Odd NSLOOKUP results & configuring forwarders

Discussion in 'DNS Server' started by SnoBoy, Apr 9, 2009.

  1. SnoBoy

    SnoBoy Guest

    Scenario: Our AD DNS servers are authoritative for the domain associated
    with our AD only. There are DNS servers that the University provides that
    are authoritavite for the tamu.edu domain.

    The main symptom: When we add a new host to the tamu.edu domain, our AD DNS
    servers do not resolve the IP address using NSLOOKUP for about a week after
    it is entered into the campus DNS servers. If we start NSLOOKUP and use the
    server command to switch to one of the campus DNS servers where the host is
    registered, it resolves fine. Heck, I can even set the server for NSLOOKUP
    to a local cable company's DNS server and it can resolve the domain name I
    am using for testing!

    Configurations I have tried: I have had a stub domain for the tamu.edu
    domain and I have tried it without the stub domain. I have tried the
    internal campus DNS servers set as Forwarders. I have configured Conditional
    Forwarders for the tamu.edu domain as well, with and without the Forwarders
    set in the Properties of each of the DNS servers. I tried no forwarders and
    no conditional forwarders, relying only on the root hints. I have tried
    flushing the local cache on the AD DNS server used for the NSLOOKUP. Nothing
    seems to allow me to use NSLOOKUP with our AD DNS servers and to be able to
    immediately resolve those tamu.edu address until they have been active in
    the campus DNS servers for about a week.

    What could be causing these odd results?
    SnoBoy, Apr 9, 2009
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  2. In
    Do they manually update them on a weekly basis? If the parent domain is part
    of the forest, and you have a delegated child domain, it should happen right
    away. Otherwise, it sounds like a manual schedule. Curious, do you have a
    search suffix configured on the machine that matches the tamu.edu domain?
    That may help depending on how you are running the nslookup query. If by
    single name, nslookup will use the machine's search suffix. Same with pings.


    This posting is provided "AS-IS" with no warranties or guarantees and
    confers no rights.

    Ace Fekay, MCSE 2003 & 2000, MCSA 2003 & 2000, MCSA Messaging, MCT
    Microsoft Certified Trainer

    For urgent issues, you may want to contact Microsoft PSS directly. Please
    check http://support.microsoft.com for regional support phone numbers.
    Ace Fekay [Microsoft Certified Trainer], Apr 10, 2009
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  3. SnoBoy

    SnoBoy Guest

    The DNS servers associated with tamu.edu are UNIX BIND boxes and are
    comptetely independent of my AD structure. All I want to do is find a way to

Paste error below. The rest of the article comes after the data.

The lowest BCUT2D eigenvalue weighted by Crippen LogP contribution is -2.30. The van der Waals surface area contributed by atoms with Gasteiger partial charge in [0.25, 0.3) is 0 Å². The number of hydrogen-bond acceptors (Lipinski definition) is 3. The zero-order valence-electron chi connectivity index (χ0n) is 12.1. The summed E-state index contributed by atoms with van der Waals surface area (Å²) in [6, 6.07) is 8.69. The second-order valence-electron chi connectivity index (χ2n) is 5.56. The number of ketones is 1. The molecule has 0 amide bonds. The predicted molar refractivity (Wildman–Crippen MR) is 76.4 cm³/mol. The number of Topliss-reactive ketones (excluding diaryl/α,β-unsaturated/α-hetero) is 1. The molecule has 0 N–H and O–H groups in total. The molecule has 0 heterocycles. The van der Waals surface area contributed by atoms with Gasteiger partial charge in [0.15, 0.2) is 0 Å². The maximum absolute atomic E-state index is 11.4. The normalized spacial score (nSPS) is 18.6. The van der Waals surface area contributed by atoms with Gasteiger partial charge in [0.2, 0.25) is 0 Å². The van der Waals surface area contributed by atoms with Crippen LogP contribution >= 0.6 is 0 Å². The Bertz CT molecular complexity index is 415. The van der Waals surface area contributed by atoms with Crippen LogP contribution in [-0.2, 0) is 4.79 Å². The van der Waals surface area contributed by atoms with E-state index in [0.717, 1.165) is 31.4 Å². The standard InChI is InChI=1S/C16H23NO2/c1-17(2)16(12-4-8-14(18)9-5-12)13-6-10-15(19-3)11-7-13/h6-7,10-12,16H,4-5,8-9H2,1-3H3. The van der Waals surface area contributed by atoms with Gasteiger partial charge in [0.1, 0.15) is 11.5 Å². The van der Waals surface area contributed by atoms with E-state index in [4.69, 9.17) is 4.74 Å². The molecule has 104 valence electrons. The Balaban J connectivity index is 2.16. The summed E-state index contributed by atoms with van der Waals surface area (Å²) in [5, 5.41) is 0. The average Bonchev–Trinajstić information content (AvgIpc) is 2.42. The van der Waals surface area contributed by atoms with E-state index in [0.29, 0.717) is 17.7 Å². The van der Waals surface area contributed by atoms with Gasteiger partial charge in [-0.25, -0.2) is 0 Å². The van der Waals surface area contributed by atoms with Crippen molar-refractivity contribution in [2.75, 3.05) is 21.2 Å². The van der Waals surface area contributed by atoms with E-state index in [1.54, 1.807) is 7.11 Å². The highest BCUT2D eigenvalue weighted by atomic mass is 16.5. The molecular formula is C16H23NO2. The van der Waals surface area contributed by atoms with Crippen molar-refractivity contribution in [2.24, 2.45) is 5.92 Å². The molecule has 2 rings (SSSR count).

configure my AD DNS servers so that if they can't answer a query for a domain
    they aren't authoritative on, that they use either the root hints or possibly
    a configured forwarder. This works for every domain except for the tamu.edu
    domain and it makes zero sense to my why it would be any different.
    SnoBoy, Apr 10, 2009
  4. Is the AD domain a sub domain name of tamu.edu?

    Ace Fekay [Microsoft Certified Trainer], Apr 10, 2009
  5. SnoBoy

    SnoBoy Guest

    Ours ends in tamus.edu, but the tamu.edu DNS servers do have our registered
    addresses in their databases. We only regiseter the servers and a few
    workstations, most use DHCP for addresseing.
    SnoBoy, Apr 11, 2009
  6. In
    So your AD domain is something like 'child.tamu.edu,' and you host the
    namespace on your server. Stubs can be problematic with a parent namespace
    of a zone the machine hosts, such as in your case. A simple forwarder should
    do the trick to the DNS servers that host the parent namespace. For nslookup
    to resolve the parent namespace, the machine it is running on should have a
    devolution search suffix for the parent namespace. Notice I do not call it a
    zone, even though it is a zone, but because of the parent hierarchal name,
    the are still separate namespaces. This would be similar to a delegation,
    but it isn't in your case. Either way, a forwarder should be fine. Try a
    conditional forwarder for the parent namespace.

    Also, when testing with nslookup, try resolving the host in the parent
    namespace by putting a period at the end of the query,
    hostname.tamu.edu. (<- there's a period at the end)

    As well as change the server nslookup is using to the tamu.edu DNS servers.
    Ace Fekay [Microsoft Certified Trainer], Apr 11, 2009
  7. SnoBoy

    SnoBoy Guest

    Results are as inconsistent as it has been. I setup conditional forwarders
    for the4 domain tamu.edu and *sometimes* when the first query that I use from
    a new CMD window is "nslookup host.tamu.edu." I get the IP address, most
    times not. Even when I flush the DNS cache, results are inconsistent. I have
    never been able to follow up with a "ping hostname.tamu.edu" and have it

    Should the domain in the COnditional Forwarders be listed as "tamu.edu" or

    As soon as I can get our networking folks to reset the DNS listings for DHCP
    users, I will remove the final Windows 2003-based DNS server (has no FSMO
    roles on it). The other 4 are all running on Windows 2008 servers. Could the
    transition from 2003 to 2008 be implicated in this issue?
    SnoBoy, Apr 14, 2009
  8. There seems to be something else going on that I am not seeing causing the

    The conditional forwarding should just have tamu.edu (no period). Maybe I
    can suggest a regular forwarder instead for everything (not a conditional),
    to send it to the parent DNS server.

    And no, I can't see any issues being caused by the upgrade to 2008. This is
    a DNS infrastructure issue.

    Ace Fekay [Microsoft Certified Trainer], Apr 14, 2009
  9. SnoBoy

    SnoBoy Guest

    That is how I had it originally when we discovered the problem of not
    referring to forwarders. I have tried every combination and permutation of
    configurations (see first post) without success. Between this and the myriad
    of Exchange 2007 problems, I guess I might as well have my credit card on
    file with Microsoft Support.

    Before Exchange 2007, I had called MS Support once. I have called 5 times in
    the last year after exhausting all of the on-line resources. Seems to me that
    product quality control has slipped a bunch.

    Raising white flag (again).
    SnoBoy, Apr 15, 2009